He attends New York City schools, including James Madison High School. He reads a lot and loves all things mechanical. At graduation, he receives the physics medal. But since his family insists that he earn a good living, and they weren’t sure if that was possible in physics, he then decides to become an engineer.
Perl gets job offers from Yale, Illinois and Michigan. He chooses Michigan because there he would have the most freedom. There he works with bubble chambers and spark chambers.
He moves to the Stanford Linear Accelerator Center of Stanford University. In experiments between 1974 and 1977, he discovers the tau lepton, a short-lived elementary particle that is like a heavy “cousin” of the electron: It is negatively charged like the electron, but about 3500 times heavier.
Martin Perl dies in Palo Alto, CA.
Martin Perl is awarded the Nobel Prize for Physics in 1995, sharing the honor with Frederick Reines, who discovered the neutrino. The tau lepton was the first particle of the “third generation” that was discovered, which was an important step towards the completion of the Standard Model of particle physics.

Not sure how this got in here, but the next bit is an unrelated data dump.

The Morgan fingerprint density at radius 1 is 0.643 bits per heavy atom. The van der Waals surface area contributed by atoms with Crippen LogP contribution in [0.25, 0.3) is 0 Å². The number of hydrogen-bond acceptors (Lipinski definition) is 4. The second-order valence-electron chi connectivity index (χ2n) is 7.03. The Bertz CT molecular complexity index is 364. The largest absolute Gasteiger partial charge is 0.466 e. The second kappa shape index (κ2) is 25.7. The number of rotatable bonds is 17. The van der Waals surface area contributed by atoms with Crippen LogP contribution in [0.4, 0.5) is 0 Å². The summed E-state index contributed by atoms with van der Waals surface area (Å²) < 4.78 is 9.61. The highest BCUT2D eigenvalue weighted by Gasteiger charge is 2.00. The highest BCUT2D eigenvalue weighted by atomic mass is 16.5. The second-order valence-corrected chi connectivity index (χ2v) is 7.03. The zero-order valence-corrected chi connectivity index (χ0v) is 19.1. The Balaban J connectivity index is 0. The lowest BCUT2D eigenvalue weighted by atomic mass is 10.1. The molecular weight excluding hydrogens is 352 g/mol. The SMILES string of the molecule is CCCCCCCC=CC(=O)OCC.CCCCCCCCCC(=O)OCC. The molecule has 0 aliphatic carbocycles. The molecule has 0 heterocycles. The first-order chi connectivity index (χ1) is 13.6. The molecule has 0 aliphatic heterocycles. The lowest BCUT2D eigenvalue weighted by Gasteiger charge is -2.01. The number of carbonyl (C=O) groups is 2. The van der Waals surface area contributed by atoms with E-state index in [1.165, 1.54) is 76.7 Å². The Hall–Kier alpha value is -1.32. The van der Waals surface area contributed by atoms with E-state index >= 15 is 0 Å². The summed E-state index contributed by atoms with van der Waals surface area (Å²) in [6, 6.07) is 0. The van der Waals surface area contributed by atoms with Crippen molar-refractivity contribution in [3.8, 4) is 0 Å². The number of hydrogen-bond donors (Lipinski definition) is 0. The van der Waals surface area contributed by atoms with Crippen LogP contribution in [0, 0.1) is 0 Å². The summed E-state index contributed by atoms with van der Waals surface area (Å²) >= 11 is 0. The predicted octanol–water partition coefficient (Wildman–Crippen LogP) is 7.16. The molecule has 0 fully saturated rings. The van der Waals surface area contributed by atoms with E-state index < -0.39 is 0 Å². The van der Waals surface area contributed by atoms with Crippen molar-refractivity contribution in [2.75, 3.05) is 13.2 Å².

Perl joins the General Electric Company. After a year in a training program, he settles in Schenectady, NY, working as a chemical engineer in the Electron Tube Division. He works on problems like speeding up the production of television picture tubes. For this he takes some courses in Union College in Schenectady: atomic physics and advanced calculus. There he discovers his interest in physics.
He enters the physics doctoral program in Columbia University even without much prior knowledge about the topic. But he succeeds by working hard and receives his PhD in 1955. He learns experimental physics from Isidor Rabi, who also awakens his interest in particle physics.
During the war, he joins the US Merchant Marine. After the end of the war, he is drafted to an army installation in Washington, DC.
Martin Lewis Perl is born in Brooklyn, NY. His parents are Jewish immigrants from Poland.
In 1942, he begins to study chemical engineering at the Polytechnic Institute of New York (now New York University Polytechnic School of Engineering). That is an unusual choice at that time, because there is still a lot of anti-semitism in engineering companies. After an interruption because of military service, he returns and receives a Bachelor in 1948.